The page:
Optimal intensity of warfarin therapy for secondary prevention of stroke in patients with nonvalvular atrial fibrillation : a multicenter, prospective, randomized trial. Japanese Nonvalvular Atrial Fibrillation-Embolism Secondary Prevention Cooperative Study Group

T Yamaguchi
Stroke; a Journal of Cerebral Circulation 2000, 31 (4): 817-21

BACKGROUND AND PURPOSE: The optimal intensity of warfarin therapy for secondary prevention of stroke in nonvalvular atrial fibrillation (NVAF) remains unclear. We studied the efficacy and safety of conventional- and low-intensity warfarin therapy in a prospective, randomized, multicenter trial.

METHODS: The study population consisted of patients with NVAF (<80 years old) who had a stroke or transient ischemic attack. The patients were randomly allocated into a conventional-intensity group (international normalized ratio [INR] 2.2 to 3.5) and a low-intensity group (INR 1.5 to 2.1). They were carefully monitored, and the annual rate of recurrent ischemic stroke and major hemorrhagic complications were compared between the groups.

RESULTS: We enrolled 115 patients (mean age 66.7+/-6.5 years) into the study. Fifty-five and 60 patients were allocated into the conventional- and low-intensity groups, respectively. The trial was stopped after a follow-up of 658+/-423 days, when major hemorrhagic complications occurred in 6 patients of the conventional-intensity group and the frequency (6.6% per year) was significantly higher than that in the low-intensity group (0% per year, P=0.01, Fisher's exact test). All of the 6 patients with major bleeding were elderly (mean age 74 years), and their mean INR before the major hemorrhage was 2.8. The annual rate of ischemic stroke was low in both groups (1.1% per year in the conventional-intensity group and 1.7% per year in the low-intensity groups) and did not differ significantly.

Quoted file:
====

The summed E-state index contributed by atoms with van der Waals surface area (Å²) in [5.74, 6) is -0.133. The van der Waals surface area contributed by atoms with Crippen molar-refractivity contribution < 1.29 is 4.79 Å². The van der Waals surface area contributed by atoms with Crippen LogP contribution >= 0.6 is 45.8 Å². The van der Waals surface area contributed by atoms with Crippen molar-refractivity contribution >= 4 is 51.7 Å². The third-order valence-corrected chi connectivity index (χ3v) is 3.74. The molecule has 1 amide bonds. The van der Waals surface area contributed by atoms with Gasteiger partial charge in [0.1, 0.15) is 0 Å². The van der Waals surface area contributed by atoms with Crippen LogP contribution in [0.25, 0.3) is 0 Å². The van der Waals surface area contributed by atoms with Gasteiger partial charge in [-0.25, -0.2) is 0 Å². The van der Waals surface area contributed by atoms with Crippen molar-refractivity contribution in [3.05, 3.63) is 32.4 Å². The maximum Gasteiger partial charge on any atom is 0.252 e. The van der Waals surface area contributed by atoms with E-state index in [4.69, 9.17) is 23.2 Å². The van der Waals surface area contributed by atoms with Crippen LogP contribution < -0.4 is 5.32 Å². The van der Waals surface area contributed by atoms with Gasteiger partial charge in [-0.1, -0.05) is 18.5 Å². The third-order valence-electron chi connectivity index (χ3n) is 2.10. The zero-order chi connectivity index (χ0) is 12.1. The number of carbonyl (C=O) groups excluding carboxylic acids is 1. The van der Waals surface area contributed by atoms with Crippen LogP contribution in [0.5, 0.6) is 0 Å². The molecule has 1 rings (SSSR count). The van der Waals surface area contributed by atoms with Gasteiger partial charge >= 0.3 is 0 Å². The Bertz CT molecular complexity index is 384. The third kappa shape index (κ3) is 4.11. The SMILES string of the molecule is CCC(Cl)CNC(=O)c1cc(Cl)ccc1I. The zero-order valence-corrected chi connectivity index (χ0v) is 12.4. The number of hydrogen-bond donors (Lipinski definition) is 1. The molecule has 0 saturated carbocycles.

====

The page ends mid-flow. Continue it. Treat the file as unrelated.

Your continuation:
CONCLUSIONS: For secondary prevention of stroke in persons with NVAF, especially in old patients, the low-intensity warfarin (INR 1.5 to 2. 1) treatment seems to be safer than the conventional-intensity (INR 2.2 to 3.5) treatment.

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